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It's a boy!
And Charlie Hoag has a small piece of yellow paper to prove it.
The receipt reads: "1 male groundhog." The purchase price: $50.
Oh, what a cutie. You just want to squeeze the puddin' out of him.
Tiny enough to tuck into a pocket (and yes, this reporter was so tempted), the newborn, as Mr. Hoag's wife Terri puts it, has "some mighty big paws and a really big hat to fill," but she vows the little guy will do his best.
That really big hat would be the patriotic hat worn by the late, great Holland Huckleberry during his many public appearances, including the annual Feb. 2 Groundhog Day doings at the Hoags' home in Springfield Township.
When Hucky, as he was fondly called, died in 2010, Mr. Hoag vowed to carry on the furry forecaster's traditions. But plans were put on hold after groundhog breeders told him, sorry, too late. All of their babies had been bought.
Fiercely determined not to be left out this year, Mr. Hoag put his name on waiting lists with breeders, including one in Iowa and one in Ohio.
The all-important call came a few days ago from breeder Ron Beech of Bucyrus, Ohio, saying a male groundhog was available from his stock.
On April 17, Mr. and Mrs. Hoag trekked to Crawford County to fetch the baby born on the first day of spring.
So young that it couldn't stand yet, HuckyToo was cradled in Mrs. Hoag's lap on the return trip.
"We've really fallen for our little HuckyToo. It was a little bittersweet on our way down to pick him up. The whole way there, we were thinking about Hucky and reminiscing a lot. Once we got there and held HuckyToo, he won us over and so now we start a new chapter in our lives," Mrs. Hoag said.
E-mail messages to friends and relatives announced the newborn's arrival, and soon the Hoags' home was packed with people eager to hold the infant.
Cathi Bailey, who lives next door to the Hoags, dashed over with one clear intention: "I couldn't wait. I wanted to hold him," she said, and when she did, she, too, fell for the palm-sized pet. "He is so sweet and so snuggly."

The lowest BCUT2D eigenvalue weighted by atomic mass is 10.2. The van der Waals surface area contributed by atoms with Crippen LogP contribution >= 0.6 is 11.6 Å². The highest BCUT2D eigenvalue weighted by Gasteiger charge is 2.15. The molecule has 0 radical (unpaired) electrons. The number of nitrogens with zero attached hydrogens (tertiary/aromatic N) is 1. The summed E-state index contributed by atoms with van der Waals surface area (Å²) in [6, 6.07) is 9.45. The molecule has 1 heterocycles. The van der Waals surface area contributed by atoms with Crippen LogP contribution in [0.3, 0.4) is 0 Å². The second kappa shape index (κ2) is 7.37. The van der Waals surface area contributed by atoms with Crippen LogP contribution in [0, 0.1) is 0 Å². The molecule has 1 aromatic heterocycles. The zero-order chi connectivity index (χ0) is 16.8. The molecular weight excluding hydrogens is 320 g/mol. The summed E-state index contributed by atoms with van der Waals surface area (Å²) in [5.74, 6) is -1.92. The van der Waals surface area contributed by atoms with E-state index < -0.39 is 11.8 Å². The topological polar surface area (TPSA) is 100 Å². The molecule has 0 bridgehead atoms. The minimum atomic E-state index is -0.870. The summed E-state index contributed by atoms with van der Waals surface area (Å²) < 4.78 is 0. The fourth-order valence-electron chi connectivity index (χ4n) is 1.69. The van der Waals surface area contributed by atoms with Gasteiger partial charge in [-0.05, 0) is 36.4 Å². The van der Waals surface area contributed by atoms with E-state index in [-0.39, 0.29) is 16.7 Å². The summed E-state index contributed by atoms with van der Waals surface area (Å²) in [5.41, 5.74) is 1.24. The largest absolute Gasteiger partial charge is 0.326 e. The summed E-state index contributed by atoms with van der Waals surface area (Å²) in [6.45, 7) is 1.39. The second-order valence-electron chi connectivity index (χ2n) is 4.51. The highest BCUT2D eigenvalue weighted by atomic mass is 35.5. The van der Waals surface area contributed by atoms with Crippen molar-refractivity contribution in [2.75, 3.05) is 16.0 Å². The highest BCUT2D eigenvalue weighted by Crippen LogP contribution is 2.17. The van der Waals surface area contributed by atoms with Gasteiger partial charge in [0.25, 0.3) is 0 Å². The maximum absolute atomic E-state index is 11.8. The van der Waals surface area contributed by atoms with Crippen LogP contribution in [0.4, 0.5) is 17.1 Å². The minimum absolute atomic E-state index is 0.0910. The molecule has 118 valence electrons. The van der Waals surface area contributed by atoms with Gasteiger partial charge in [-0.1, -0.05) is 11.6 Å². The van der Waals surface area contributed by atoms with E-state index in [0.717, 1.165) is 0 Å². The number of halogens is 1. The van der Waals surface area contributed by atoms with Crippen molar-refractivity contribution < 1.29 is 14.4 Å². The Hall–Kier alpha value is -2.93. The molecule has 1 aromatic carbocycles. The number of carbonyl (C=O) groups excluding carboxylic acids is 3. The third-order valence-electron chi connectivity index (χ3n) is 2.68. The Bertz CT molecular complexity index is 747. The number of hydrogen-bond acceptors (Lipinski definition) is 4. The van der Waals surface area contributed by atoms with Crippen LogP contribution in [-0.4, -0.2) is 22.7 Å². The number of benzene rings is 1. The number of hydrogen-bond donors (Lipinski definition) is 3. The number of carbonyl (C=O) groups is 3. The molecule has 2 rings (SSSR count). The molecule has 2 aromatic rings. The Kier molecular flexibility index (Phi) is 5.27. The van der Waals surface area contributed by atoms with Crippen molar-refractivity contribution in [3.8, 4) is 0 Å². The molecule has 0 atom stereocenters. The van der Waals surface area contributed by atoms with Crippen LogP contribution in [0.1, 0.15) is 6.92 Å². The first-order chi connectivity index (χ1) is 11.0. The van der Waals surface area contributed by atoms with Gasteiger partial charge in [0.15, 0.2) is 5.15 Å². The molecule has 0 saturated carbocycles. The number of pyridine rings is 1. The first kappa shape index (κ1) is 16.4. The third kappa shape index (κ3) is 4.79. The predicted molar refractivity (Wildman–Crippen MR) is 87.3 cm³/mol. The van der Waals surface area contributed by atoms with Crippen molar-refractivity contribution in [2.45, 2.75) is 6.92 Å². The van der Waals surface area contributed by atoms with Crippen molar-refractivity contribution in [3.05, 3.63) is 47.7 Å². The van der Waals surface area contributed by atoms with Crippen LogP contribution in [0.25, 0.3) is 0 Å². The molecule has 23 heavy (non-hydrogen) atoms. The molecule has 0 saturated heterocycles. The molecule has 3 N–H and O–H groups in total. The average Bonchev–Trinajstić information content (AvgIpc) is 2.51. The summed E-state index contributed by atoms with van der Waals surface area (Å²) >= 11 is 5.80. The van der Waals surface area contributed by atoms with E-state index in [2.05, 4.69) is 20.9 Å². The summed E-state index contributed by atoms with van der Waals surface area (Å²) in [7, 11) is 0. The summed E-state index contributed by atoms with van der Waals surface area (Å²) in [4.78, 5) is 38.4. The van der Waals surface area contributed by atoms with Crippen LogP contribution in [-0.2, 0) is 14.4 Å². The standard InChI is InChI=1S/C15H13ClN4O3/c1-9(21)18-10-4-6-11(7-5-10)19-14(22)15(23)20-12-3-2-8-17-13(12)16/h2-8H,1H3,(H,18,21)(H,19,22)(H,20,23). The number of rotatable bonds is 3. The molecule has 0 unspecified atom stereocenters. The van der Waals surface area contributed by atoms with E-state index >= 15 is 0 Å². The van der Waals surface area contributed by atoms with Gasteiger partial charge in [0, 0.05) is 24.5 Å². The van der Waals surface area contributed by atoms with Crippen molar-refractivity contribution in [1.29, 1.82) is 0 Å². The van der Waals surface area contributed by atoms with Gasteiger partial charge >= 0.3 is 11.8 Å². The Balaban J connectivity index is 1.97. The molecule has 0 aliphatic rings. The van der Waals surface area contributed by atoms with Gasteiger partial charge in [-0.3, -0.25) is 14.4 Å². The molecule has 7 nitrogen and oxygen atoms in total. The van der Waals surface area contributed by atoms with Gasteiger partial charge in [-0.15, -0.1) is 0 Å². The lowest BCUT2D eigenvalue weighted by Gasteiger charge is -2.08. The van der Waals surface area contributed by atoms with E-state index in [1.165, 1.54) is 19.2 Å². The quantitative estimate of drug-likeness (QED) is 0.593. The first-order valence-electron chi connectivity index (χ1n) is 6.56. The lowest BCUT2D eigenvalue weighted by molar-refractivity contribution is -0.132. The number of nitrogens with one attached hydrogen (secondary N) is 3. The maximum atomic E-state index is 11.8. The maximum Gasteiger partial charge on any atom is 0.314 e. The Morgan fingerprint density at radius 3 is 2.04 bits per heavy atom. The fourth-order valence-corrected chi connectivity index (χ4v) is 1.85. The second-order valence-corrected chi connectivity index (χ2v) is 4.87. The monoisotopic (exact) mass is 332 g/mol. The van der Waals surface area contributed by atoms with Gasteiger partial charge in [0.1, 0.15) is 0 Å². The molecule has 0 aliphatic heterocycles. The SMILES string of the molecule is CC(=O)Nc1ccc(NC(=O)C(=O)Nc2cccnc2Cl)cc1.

People across the region had been asking when the newborn would be coming home, she said. "The community is taken by the little guy," she said.
A second-grade teacher at Crissey School in the Springfield district, Mrs. Bailey looks forward to visits to her classroom by Mr. Hoag and HuckyToo.
Hucky was a Groundhog Day visitor, a learning experience for the students at the school who intently listened to story after story told by Mr. Hoag about the hibernating, seasonal seer.
"That tradition is going to continue," she said.
As Springfield Superintendent Kathryn A. Hott put it, "Just as the 'old' Hucky was always welcome in Springfield classrooms, we look forward to meeting the 'new' Hucky as a welcomed guest."
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But first, the little one has some growing up to do.
With his agricultural experience, Mr. Hoag knows firsthand how much groundhogs cotton to soybeans, and that explains why he and his wife stocked up on soy-based infant formula.
At feeding time, Mr. Hoag sprinkles drops of formula on the inside of his wrist, testing the temperature.
"C'mon, buddy," he whispers, gently lifting HuckyToo (he's about the size of a baked potato) from a cage lined with several layers of soft materials, just right for burrowing.
As Mr. Hoag offers the eyedropper, HuckyToo wraps paws around, grasping tightly, letting go only for a quick refill.
"I am not sure how he sucks it down so fast," Mr. Hoag said.
Belly filled for now, the groundhog nudges the eyedropper away.
"Got enough? Want a little more?"
HuckyToo declines. Eyes flutter. Nap time.
"He'll be asleep in about 30 seconds," Mr. Hoag said.
Before he gets too much older, folks want to throw a baby shower. That makes Mr. Hoag chuckle, just the thought of such a party. (Actually, it could be fun, but a head-scratcher: Just what does one take to a baby shower for a groundhog?).
One baby gift already has been bestowed on the newborn: two bags of goldfish-shaped cheese crackers, just like Hucky gleefully gobbled.
It's too soon for HuckyToo to try those treats. "He's just getting his teeth. They're coming in. You can see them when he yawns," said Mr. Hoag, beaming with fatherly pride.
Mr. Hoag hopes the little one will take to guinea pig food as Hucky did. "I think that's why Hucky lived so long. All those vitamins and minerals in that food," he said.
It was in spring, 2000, when a coyote carried off Hucky's mother; the next day, Mr. Hoag rescued the wandering orphan and adopted him.
Hucky is now a perpetual pet, preserved and displayed under glass in the Hoags' home. His internal organs were buried April 2 in the front yard, near a flower pot. "We'll get a grave marker this summer," Mr. Hoag said.
Already on order: a special flag pole. Mr. Hoag plans to teach HuckyToo to raise the flag, paw over paw.
HuckyToo will perform other patriotic duties, such as raising money for Honor Flight of Northwest Ohio. During his lifetime, Hucky raised thousands of dollars to send Springfield Township veterans to Washington to visit the National World War II Memorial.
Soon, the Hoags will receive a state permit to keep HuckyToo as a pet.
A longtime animal breeder, Mr. Beech said groundhogs aren't in big demand, but he does get customers interested in raising them as pets.
"I tell them, they have teeth and claws and like a dog or cat, they will bite. There are days you shouldn't mess with them, and days you can."
Mr. Beech hopes all goes well with the Hoags and their groundhog, noting HuckyToo was a good pick of the litter. "He's got a personality," Mr. Beech said.
That personality could be on public display for the first time in June during the Holland Strawberry Festival parade.
There he'll be, riding atop the Hoags' award-winning float, carrying on yet another Holland Huckleberry tradition.